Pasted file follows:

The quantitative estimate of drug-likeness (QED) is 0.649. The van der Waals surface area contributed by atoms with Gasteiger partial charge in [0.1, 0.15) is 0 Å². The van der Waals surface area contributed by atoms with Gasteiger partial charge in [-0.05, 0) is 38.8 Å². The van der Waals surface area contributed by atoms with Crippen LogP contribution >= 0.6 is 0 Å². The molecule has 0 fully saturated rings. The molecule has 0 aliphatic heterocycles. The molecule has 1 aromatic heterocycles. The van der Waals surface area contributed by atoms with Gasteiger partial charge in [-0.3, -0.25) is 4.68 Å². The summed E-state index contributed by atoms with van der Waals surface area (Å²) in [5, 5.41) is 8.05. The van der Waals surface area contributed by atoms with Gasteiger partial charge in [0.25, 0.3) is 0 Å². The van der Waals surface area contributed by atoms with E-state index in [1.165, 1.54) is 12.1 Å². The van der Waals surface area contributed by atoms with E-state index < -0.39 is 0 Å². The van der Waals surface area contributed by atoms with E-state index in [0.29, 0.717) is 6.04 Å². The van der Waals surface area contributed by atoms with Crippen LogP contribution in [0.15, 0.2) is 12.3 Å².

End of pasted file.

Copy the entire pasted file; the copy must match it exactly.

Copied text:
The quantitative estimate of drug-likeness (QED) is 0.649. The van der Waals surface area contributed by atoms with Gasteiger partial charge in [0.1, 0.15) is 0 Å². The van der Waals surface area contributed by atoms with Gasteiger partial charge in [-0.05, 0) is 38.8 Å². The van der Waals surface area contributed by atoms with Crippen LogP contribution >= 0.6 is 0 Å². The molecule has 0 fully saturated rings. The molecule has 0 aliphatic heterocycles. The molecule has 1 aromatic heterocycles. The van der Waals surface area contributed by atoms with Gasteiger partial charge in [-0.3, -0.25) is 4.68 Å². The summed E-state index contributed by atoms with van der Waals surface area (Å²) in [5, 5.41) is 8.05. The van der Waals surface area contributed by atoms with Gasteiger partial charge in [0.25, 0.3) is 0 Å². The van der Waals surface area contributed by atoms with E-state index in [1.165, 1.54) is 12.1 Å². The van der Waals surface area contributed by atoms with E-state index < -0.39 is 0 Å². The van der Waals surface area contributed by atoms with E-state index in [0.29, 0.717) is 6.04 Å². The van der Waals surface area contributed by atoms with Crippen LogP contribution in [0.15, 0.2) is 12.3 Å².